Orphaned brother bears find a new home in San Diego while authorities investigate report of bear shooting

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Orphaned brother bears find a new home in San Diego while authorities investigate report of bear shooting

Humane society officials hope to release the orphaned bears back into the wild early next year. Separately, authorities are investigating a report of a shot bear.

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While the San Diego Humane Society welcomed a pair of orphaned black bear cubs, authorities are investigating the possible shooting of an unrelated adult black bear in the San Bernardino National Forest.

One of the two orphaned cubs was discovered in the San Bernardino National Forest by a local resident, according to the California Department of Fish and Wildlife. The cub was found near the body of its dead mother, but the cub refused to leave, officials said.

When biologists with the state wildlife department tried to capture the cub, they heard it call out to another bear somewhere in the forest. The first cub was captured on July 4 and three days later, biologists learned that a second cub was spotted in a tree.


That second cub was eventually captured after biologists set a trap with oranges, apples, sardines and a sweet roll, according to an Instagram post from the agency.

Two five-month old bears
The two 5-month-old bears were discovered in the San Bernardino National Forest.
(San Diego Humane Society)

At just five months old, the brother cubs are too young to be left alone in the wild, officials said. Bear cubs typically are attached to their mothers for at least 17 months before they’re strong enough to venture out into the wild by themselves.

The mother bear was dead for some time when biologists discovered her and the cause of death has not been determined, according to a Fish and Wildlife spokesperson.

The San Diego Humane Society welcomed the cubs on July 7 to its Wildlife Center in Ramona. The cubs will undergo a targeted rehabilitation to make sure they can be reintroduced back into the wild, the human society said in a news release. That includes a more hands-off approach with minimal human interaction. The cubs will also be provided with an environment that resembles the forest with oak, pine, clover, mulberry branches, fruit tree branches, mulch, humming bird sage, sumac, chamomile flowers and herbs, the humane society said.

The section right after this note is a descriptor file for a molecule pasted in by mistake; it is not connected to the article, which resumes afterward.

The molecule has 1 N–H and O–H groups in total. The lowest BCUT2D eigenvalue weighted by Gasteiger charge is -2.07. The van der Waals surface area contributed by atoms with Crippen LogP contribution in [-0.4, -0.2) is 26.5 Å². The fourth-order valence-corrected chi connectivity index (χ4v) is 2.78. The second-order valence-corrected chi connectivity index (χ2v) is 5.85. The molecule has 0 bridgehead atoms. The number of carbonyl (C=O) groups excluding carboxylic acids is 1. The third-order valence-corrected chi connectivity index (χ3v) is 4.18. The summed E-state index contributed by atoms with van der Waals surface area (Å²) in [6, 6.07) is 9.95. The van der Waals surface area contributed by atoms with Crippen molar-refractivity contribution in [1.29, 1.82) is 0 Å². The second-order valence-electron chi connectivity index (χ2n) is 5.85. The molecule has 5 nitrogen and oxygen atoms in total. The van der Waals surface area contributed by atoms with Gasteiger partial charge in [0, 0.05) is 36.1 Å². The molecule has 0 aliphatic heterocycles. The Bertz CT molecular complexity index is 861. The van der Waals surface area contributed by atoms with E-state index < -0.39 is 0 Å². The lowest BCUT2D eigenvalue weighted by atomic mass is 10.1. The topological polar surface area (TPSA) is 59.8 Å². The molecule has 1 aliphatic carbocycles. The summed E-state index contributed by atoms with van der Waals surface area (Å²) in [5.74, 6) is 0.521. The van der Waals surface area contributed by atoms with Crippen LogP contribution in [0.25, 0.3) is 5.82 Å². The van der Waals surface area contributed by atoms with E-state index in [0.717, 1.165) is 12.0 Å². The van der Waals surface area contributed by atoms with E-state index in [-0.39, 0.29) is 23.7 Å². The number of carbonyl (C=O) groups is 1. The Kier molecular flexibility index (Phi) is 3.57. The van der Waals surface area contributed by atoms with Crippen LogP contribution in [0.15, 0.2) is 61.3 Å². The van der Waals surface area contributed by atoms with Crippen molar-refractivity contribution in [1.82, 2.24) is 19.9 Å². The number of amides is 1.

Next, the bears will be examined while they are anesthetized and then moved to a larger enclosure to give them room to exhibit more natural behaviors, according to the news release.


“Our goal now is to raise them with limited to no human interaction and get them ready to return to the wild,” campus director Andy Blue with the humane society said in a statement.

The bears are expected to be released back into the wild early next year.

The orphaned cubs were separated before they were reunited at the wildlife center. When they found each other again, they started to vocalize and re-bonded with each other, according to officials with the humane society.

A bear cub
San Diego Humane Society officials hope to release the two orphaned bears back into the wild early next year.
(San Diego Humane Society)

In another part of the San Bernardino National Forest, wildlife officials are searching for an adult black bear that may have been shot this week.

It’s unclear what happened to the bear, but residents in the Angelus Oaks community reported in a Facebook post that a resident shot a black bear on Monday after it became aggressive. There was no other information about the interaction and whether the person who shot the bear has been questioned by authorities.

Resident Trisha Ramsey wrote in her post that the black bear passed through the community on numerous occasions and never appeared aggressive. But Ramsey also reminded people to not feed bears and to leave them alone.


“First time I’ve ever seen him out in the daytime,” Ramsey wrote. “Not bothering anyone, just out for a stroll.”

Fish and Wildlife Capt. Patrick Foy said the agency’s law enforcement division is investigating the report of a shooting, but can’t confirm if a bear was shot.

“Since we don’t have a bear in hand, we can’t say for sure,” Foy said in an interview. “We’re taking it very seriously and we believe it’s a legitimate report.”

Bears have an incredibly strong sense of smell and follow the scent of food wherever it might take them. That includes garbage, pet food left outside, grease on a barbecue grill and fallen fruit.

An important takeaway is for people to fight the urge to feed wildlife or try to interact with the animals, Foy said.

“Our overall mission is to help the citizens of California better coexist — not only with black bears — but all of wildlife that lives around us,” Foy said.